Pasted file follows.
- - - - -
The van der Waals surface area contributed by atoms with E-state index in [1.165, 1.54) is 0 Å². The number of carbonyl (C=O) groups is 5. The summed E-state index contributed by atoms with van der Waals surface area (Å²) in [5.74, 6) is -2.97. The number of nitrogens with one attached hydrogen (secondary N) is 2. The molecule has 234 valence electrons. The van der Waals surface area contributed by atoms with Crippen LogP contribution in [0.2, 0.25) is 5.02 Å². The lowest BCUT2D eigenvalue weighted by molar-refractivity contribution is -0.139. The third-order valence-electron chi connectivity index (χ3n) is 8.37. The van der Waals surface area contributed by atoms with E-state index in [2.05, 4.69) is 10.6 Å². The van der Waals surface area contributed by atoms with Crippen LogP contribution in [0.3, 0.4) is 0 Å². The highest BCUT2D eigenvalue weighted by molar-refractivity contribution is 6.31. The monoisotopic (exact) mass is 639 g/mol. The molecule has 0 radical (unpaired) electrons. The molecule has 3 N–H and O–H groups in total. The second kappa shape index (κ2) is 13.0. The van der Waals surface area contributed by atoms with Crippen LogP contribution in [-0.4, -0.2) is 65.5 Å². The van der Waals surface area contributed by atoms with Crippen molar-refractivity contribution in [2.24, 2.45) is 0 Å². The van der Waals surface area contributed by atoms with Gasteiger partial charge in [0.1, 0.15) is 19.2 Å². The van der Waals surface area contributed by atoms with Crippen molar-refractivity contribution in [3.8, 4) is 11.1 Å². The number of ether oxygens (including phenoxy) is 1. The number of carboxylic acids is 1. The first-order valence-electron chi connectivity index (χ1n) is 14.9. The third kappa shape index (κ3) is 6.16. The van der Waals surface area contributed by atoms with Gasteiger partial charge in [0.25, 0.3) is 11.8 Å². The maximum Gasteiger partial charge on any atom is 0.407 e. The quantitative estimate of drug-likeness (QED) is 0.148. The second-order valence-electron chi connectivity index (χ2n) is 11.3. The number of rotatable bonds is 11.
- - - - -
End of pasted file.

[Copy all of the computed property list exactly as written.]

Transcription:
The van der Waals surface area contributed by atoms with E-state index in [1.165, 1.54) is 0 Å². The number of carbonyl (C=O) groups is 5. The summed E-state index contributed by atoms with van der Waals surface area (Å²) in [5.74, 6) is -2.97. The number of nitrogens with one attached hydrogen (secondary N) is 2. The molecule has 234 valence electrons. The van der Waals surface area contributed by atoms with Crippen LogP contribution in [0.2, 0.25) is 5.02 Å². The lowest BCUT2D eigenvalue weighted by molar-refractivity contribution is -0.139. The third-order valence-electron chi connectivity index (χ3n) is 8.37. The van der Waals surface area contributed by atoms with E-state index in [2.05, 4.69) is 10.6 Å². The van der Waals surface area contributed by atoms with Crippen LogP contribution in [0.3, 0.4) is 0 Å². The highest BCUT2D eigenvalue weighted by molar-refractivity contribution is 6.31. The monoisotopic (exact) mass is 639 g/mol. The molecule has 0 radical (unpaired) electrons. The molecule has 3 N–H and O–H groups in total. The second kappa shape index (κ2) is 13.0. The van der Waals surface area contributed by atoms with Crippen LogP contribution in [-0.4, -0.2) is 65.5 Å². The van der Waals surface area contributed by atoms with Crippen molar-refractivity contribution in [2.24, 2.45) is 0 Å². The van der Waals surface area contributed by atoms with Gasteiger partial charge in [0.1, 0.15) is 19.2 Å². The van der Waals surface area contributed by atoms with Crippen molar-refractivity contribution in [3.8, 4) is 11.1 Å². The number of ether oxygens (including phenoxy) is 1. The number of carboxylic acids is 1. The first-order valence-electron chi connectivity index (χ1n) is 14.9. The third kappa shape index (κ3) is 6.16. The van der Waals surface area contributed by atoms with Gasteiger partial charge in [0.25, 0.3) is 11.8 Å². The maximum Gasteiger partial charge on any atom is 0.407 e. The quantitative estimate of drug-likeness (QED) is 0.148. The second-order valence-electron chi connectivity index (χ2n) is 11.3. The number of rotatable bonds is 11.